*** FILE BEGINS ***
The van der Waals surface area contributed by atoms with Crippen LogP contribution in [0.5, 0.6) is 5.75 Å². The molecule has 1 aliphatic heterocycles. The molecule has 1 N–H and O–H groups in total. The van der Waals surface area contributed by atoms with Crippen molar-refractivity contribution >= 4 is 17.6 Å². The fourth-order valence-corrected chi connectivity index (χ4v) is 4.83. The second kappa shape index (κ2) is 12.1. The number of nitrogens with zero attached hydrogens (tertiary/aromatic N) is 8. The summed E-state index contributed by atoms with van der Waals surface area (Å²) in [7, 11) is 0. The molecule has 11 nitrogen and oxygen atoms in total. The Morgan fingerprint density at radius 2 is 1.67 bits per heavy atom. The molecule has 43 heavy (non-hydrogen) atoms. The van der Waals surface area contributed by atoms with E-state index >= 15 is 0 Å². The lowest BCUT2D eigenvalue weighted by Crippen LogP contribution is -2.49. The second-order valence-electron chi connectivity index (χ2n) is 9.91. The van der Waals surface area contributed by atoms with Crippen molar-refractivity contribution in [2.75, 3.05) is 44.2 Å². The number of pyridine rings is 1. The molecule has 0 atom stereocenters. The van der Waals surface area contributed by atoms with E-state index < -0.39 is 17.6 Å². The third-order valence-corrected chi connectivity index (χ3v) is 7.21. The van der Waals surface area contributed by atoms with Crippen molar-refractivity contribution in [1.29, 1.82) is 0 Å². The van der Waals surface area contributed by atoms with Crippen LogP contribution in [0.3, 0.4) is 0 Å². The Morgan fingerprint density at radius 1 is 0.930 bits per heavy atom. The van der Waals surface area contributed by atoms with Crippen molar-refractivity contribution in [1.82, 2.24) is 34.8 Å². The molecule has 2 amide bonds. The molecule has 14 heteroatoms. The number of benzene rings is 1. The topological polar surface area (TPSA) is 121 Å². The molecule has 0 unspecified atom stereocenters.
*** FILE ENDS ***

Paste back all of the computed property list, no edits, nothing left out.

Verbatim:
The van der Waals surface area contributed by atoms with Crippen LogP contribution in [0.5, 0.6) is 5.75 Å². The molecule has 1 aliphatic heterocycles. The molecule has 1 N–H and O–H groups in total. The van der Waals surface area contributed by atoms with Crippen molar-refractivity contribution >= 4 is 17.6 Å². The fourth-order valence-corrected chi connectivity index (χ4v) is 4.83. The second kappa shape index (κ2) is 12.1. The number of nitrogens with zero attached hydrogens (tertiary/aromatic N) is 8. The summed E-state index contributed by atoms with van der Waals surface area (Å²) in [7, 11) is 0. The molecule has 11 nitrogen and oxygen atoms in total. The Morgan fingerprint density at radius 2 is 1.67 bits per heavy atom. The molecule has 43 heavy (non-hydrogen) atoms. The van der Waals surface area contributed by atoms with E-state index >= 15 is 0 Å². The lowest BCUT2D eigenvalue weighted by Crippen LogP contribution is -2.49. The second-order valence-electron chi connectivity index (χ2n) is 9.91. The van der Waals surface area contributed by atoms with Crippen molar-refractivity contribution in [2.75, 3.05) is 44.2 Å². The number of pyridine rings is 1. The molecule has 0 atom stereocenters. The van der Waals surface area contributed by atoms with E-state index < -0.39 is 17.6 Å². The third-order valence-corrected chi connectivity index (χ3v) is 7.21. The van der Waals surface area contributed by atoms with Crippen molar-refractivity contribution in [1.29, 1.82) is 0 Å². The van der Waals surface area contributed by atoms with Crippen LogP contribution in [0.3, 0.4) is 0 Å². The Morgan fingerprint density at radius 1 is 0.930 bits per heavy atom. The van der Waals surface area contributed by atoms with Crippen molar-refractivity contribution in [1.82, 2.24) is 34.8 Å². The molecule has 2 amide bonds. The molecule has 14 heteroatoms. The number of benzene rings is 1. The topological polar surface area (TPSA) is 121 Å². The molecule has 0 unspecified atom stereocenters.